Accepted paper:

Awkward Objects of Genocide: Holocaust Witness and "Heritage Communities" in Polish Vernacular Arts

Authors:

Erica Lehrer (Concordia University)
Roma Sendyka (Jagiellonian University)

Paper short abstract:

Based on collections, archival, ethnographic, and oral-historical research, we ask what insights can be gleaned about Polish Holocaust memory, testimony, witness, and heritage by examining prolific folk art made by Polish "naïve" artists, and the way it has been treated by ethnographic museums.

Paper long abstract:

Eastern Europe witnessed 14 million deaths in less than a decade between 1933 and 1945. The local impact of such wanton killing as it reverberated in local communities over the subsequent decades is just beginning to be considered. It can be assumed that every community produced artistic responses to that traumatic memory, but Holocaust scholarship has yet to attend seriously to vernacular arts of witness. Based on collections, archival, ethnographic and oral-historical research, we ask what insights can be gleaned about Polish Holocaust memory, testimony, witness, and heritage by examining the prolific folk art made by Polish "naïve" artists, and the way it has been treated by ethnographic museums. The objects themselves are uncanny: at times deeply moving, at others grotesque, they can also be disturbing for the ways they impose Catholic idioms on Jewish suffering via symbolic forms like a Pietà or a Nazi crematorium recalling a nativity crèche, or upend accepted roles of victim, perpetrator, and bystander. What can art history/visual culture studies, oral history, anthropology, and museum studies tell us about the motivations, functions, and ethical implications of such works? What can we learn from ethnographic museums' categorization and treatment of them, and how might we exhibit them in more effective ways, to provoke important debates about cultural memory? Finally, what supranational "heritage communities" might these objects evoke and implicate - and analytically necessitate for their fullest understanding? We consider the status of "art naïve" in the contexts of Holocaust art history; museology; and cultural memory.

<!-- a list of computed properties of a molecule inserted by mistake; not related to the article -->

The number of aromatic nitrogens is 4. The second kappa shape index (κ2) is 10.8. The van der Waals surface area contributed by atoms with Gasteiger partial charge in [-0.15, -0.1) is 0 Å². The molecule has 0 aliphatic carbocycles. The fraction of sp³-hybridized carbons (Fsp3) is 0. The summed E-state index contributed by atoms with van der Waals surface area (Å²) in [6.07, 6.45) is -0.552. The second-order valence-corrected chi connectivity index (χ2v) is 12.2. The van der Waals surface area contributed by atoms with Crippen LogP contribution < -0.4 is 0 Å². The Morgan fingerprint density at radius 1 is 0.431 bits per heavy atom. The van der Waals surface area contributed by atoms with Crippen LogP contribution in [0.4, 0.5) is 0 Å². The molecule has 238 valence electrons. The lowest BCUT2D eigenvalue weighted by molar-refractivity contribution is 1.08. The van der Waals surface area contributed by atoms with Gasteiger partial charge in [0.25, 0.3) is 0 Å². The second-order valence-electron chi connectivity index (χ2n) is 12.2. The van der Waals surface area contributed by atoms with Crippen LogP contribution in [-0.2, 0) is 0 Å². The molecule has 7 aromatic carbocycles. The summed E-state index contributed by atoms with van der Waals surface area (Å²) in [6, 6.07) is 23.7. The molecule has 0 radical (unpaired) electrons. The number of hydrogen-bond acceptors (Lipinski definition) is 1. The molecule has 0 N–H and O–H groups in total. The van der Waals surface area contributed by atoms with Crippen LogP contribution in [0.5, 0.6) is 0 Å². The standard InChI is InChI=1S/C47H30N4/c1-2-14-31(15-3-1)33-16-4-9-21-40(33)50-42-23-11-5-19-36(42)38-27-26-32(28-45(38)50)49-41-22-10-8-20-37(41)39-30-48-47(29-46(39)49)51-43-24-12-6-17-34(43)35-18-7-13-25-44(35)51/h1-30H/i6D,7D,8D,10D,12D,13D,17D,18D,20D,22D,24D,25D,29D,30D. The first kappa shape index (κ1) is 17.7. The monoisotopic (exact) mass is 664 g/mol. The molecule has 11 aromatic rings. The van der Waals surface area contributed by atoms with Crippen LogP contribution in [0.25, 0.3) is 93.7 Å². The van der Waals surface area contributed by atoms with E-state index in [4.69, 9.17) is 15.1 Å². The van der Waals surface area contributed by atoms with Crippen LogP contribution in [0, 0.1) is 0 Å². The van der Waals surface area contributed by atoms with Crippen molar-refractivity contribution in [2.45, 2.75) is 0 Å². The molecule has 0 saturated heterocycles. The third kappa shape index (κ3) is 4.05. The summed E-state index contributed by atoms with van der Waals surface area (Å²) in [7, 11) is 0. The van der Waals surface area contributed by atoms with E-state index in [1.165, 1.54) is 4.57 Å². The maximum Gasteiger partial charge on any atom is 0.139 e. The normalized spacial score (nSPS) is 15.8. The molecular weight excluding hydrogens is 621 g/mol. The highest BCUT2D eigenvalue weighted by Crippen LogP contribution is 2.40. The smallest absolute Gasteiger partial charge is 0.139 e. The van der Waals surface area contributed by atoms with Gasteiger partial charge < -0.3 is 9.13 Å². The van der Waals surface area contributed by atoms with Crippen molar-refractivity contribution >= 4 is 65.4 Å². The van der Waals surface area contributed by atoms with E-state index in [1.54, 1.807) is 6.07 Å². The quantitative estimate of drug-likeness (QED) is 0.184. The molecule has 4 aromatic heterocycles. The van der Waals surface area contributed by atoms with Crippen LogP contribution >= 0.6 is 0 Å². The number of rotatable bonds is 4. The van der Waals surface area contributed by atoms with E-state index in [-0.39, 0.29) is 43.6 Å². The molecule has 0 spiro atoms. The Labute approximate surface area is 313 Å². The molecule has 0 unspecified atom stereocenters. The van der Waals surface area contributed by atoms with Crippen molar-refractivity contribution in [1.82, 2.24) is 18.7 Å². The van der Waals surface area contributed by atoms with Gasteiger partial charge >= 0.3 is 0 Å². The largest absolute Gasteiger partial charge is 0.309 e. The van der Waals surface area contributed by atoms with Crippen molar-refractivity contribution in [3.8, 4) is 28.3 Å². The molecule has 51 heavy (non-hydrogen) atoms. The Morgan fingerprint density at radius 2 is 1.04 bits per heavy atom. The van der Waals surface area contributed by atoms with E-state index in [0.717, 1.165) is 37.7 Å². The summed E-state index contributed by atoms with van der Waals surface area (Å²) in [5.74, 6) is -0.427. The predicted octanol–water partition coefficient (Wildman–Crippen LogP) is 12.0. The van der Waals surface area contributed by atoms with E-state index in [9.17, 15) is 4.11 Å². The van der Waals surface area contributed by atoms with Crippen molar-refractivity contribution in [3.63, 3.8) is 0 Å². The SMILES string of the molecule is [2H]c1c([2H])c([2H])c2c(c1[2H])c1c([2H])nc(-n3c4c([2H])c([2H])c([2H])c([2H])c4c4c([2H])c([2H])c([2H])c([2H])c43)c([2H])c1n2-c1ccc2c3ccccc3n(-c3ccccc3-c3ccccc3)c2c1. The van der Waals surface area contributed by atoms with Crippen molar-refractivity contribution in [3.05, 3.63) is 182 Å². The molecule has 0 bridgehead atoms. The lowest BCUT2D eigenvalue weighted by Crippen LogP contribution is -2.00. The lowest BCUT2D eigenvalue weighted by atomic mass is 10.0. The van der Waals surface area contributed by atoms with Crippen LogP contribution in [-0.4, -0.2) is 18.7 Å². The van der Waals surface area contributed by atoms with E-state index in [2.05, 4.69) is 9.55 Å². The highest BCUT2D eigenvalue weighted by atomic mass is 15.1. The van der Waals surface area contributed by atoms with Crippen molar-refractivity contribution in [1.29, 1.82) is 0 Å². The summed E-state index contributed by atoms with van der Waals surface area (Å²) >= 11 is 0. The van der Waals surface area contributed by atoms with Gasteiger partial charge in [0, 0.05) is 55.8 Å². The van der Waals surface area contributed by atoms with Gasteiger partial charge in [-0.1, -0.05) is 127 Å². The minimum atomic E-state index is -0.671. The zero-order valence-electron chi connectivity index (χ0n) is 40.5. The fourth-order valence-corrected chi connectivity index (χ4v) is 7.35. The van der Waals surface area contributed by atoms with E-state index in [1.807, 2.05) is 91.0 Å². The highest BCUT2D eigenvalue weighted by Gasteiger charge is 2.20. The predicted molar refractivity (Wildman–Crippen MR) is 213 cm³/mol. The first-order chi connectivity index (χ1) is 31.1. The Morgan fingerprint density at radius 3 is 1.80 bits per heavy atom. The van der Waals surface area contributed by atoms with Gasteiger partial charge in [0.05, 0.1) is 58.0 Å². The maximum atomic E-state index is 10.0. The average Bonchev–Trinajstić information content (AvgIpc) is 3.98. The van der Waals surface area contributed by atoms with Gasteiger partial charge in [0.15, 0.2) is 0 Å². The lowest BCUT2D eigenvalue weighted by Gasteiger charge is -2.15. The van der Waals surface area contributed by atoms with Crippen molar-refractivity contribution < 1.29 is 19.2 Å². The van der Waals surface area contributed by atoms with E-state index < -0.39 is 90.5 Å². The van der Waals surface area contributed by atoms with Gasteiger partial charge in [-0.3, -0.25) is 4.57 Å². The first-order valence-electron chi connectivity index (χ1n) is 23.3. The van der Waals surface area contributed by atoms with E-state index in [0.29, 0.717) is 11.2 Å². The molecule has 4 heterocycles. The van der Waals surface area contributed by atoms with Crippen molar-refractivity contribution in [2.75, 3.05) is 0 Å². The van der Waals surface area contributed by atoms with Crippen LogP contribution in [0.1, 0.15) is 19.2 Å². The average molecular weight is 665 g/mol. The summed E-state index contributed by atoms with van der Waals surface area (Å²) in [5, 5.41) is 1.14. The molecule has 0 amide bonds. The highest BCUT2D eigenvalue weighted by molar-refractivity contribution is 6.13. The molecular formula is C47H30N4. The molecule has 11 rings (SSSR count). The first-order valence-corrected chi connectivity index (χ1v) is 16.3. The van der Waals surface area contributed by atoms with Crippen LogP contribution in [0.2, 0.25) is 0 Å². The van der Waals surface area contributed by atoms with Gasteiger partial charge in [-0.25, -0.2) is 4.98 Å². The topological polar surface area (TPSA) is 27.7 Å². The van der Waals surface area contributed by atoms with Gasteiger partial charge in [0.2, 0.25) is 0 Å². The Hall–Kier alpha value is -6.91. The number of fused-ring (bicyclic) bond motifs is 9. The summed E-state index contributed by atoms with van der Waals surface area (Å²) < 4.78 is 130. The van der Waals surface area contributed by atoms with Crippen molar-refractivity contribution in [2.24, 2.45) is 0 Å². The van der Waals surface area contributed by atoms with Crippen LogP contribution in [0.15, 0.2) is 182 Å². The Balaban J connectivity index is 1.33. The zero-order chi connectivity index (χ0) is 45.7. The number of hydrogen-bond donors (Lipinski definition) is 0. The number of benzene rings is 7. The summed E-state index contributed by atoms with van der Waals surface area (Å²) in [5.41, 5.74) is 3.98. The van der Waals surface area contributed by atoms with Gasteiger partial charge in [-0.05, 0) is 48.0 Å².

panel P015
Breaking the Silence: Heritage Objects and Cultural Memory